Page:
Wednesday, May 6, 2015

Career paths and a collaboration in cardiorespiratory medicine: Prof Lynelle Johnson and A/Prof Fiona Campbell

Associate Professor Fiona Campbell examines a dog (yes, she's a cardiologist and she's focusing on the back end. Why? I think she's assessing the femoral pulse here).
Professor Lynelle Johnson and Associate Professor Fiona Campbell are friends and colleagues – they’re also veterinary specialists (internal medicine and cardiology respectively) who are teaming up to deliver a two day program on cardiorespiratory medicine later this month.
Despite the fact that the cardiovascular system and respiratory system are two different systems, working out which is causing the signs in a particular patient isn’t easy. The signs can be the same (cough, increased respiratory rate, respiratory distress). Abnormal breathing and lung sounds can be seen in animals with heart disease, respiratory disease or both. Radiographs don’t always helps – a huge heart (cardiomegaly) can mask signs in the respiratory system, and fluid on the lungs can mask the underlying cause.
You can throw a lot of advanced diagnostics (echocardiography, CT, fluoroscopy, etc) at the problem without getting the answer – so decision making is really vital. And the stakes are high. Animals with cardiovascular or respiratory disease can crash rapidly. So I was interested to find out about the respective career paths of Drs Johnson and Campbell, both of whom are delivering a weekend workshop on this very issue in Brisbane this month (May 15 and 16).

What’s your day job and how did you get there?

Dr Johnson: I am currently a professor at the University of California, Davis School of Veterinary Medicine. I graduated from The Ohio State College of Veterinary Medicine, worked in private practice, did a residency and Masters degree in internal medicine at the University of Illinois, was a did cardiopulmonary research at Colorado State University, completed a PhD in Physiology at the University of Missouri, and joined the faculty of UCD in 2000. It was here that I met Fiona when she came to do a cardiology residency in 2003. We worked together closely during that time and she has remained a valuable source in cardiology, as well as a close friend.
Professor Lynelle Johnson with a patient.
Dr Campbell: I spend most of my time seeing patients referred with suspected heart disease at Veterinary Specialist Services, a large referral hospital in SE QLD where I work 3-4 days per week. I also have a fractional appointment at the University of Queensland (UQ) where I enjoy lecturing undergraduate veterinary students and veterinary technician students and seeing referred cardiac patients with them during their clinical years.
I graduated from UQ Veterinary Science in 1996, then worked in small animal practice in the United Kingdom, James Herriot style for a few years before returning to Australia. I was always fascinated by cardiology; the role of the heart in sustaining life always seemed so tangible to me, unlike the abdominal viscera which just seemed like theoretical necessities!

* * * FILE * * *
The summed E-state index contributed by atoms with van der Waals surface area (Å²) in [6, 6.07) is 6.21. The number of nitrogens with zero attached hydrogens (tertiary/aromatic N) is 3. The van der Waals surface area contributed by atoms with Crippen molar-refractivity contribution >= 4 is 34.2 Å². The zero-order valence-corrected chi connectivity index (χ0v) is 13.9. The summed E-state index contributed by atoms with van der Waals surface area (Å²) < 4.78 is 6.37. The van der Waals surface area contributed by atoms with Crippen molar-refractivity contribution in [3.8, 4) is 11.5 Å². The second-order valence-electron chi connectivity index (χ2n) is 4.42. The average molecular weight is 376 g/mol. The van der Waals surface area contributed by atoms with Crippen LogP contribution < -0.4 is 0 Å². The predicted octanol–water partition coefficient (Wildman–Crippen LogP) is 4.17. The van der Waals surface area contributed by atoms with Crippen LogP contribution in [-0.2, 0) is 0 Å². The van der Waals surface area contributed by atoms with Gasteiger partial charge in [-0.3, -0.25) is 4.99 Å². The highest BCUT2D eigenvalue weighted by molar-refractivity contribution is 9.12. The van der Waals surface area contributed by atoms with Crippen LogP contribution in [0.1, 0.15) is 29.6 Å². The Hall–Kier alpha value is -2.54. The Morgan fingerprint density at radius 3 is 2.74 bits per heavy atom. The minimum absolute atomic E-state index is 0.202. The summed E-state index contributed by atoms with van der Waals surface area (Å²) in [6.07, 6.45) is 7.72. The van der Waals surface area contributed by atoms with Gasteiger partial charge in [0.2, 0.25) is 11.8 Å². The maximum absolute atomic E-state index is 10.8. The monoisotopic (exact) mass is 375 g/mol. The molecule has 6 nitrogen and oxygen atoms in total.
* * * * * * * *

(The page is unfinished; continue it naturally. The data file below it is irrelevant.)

So in pursuit of all things cardiac, I completed my cardiovascular physiology PhD at UQ in the veterinary and biomedical science schools in 2001. Then in 2003, I was fortunate to be accepted into the cardiology residency program at the University of California, Davis. Since 2007, I have been back in Australia and have divided my time between academia and speciality practice. Being involved with veterinary teaching at UQ is a buzz for me; not only do I find the students enthusiasm infectious, but there is also something special about that continued involved with my alma mater. But my real joy is a busy day in specialty practice where I am able to pursue my passion for helping pets with heart disease.

What tend to be the most challenging cardiorespiratory cases seen in practice?

Dr Johnson: In my opinion, the most challenging cases are those that have signs of both cardiac and respiratory disease and the doctor has to figure out which disease is causing cough or respiratory difficulty. Sometimes, despite all the specialists and sophisticated diagnostics available, the answer to the case remains obscure.

Dr Campbell: Certainly distinguishing cardiac from respiratory patients can be very challenging; for general practitioners and specialists alike! But as a result of this weekend program I think that most delegates will feel much better equipped to managed these cases with competence.

Do you have a couple of useful tips you might share with vets that would make their approach to these cases a little easier?

Dr Johnson: Fiona and I are going to spend 2 hours specifically on this question. Early lectures will build on physical exam findings, localizing disease, efficient diagnostic testing, and managing common problems, then the final 2 hours are cases that have challenged us. The audience will work through the cases with us and decide if they think we have to the right conclusion! As veterinarians, we are blessed with an education that focuses on history anda thorough patient examination, and those are the most important things (in my opinion) in solving the puzzle.
If you want to learn more from this team, or read more about the project they’ve put together, click here.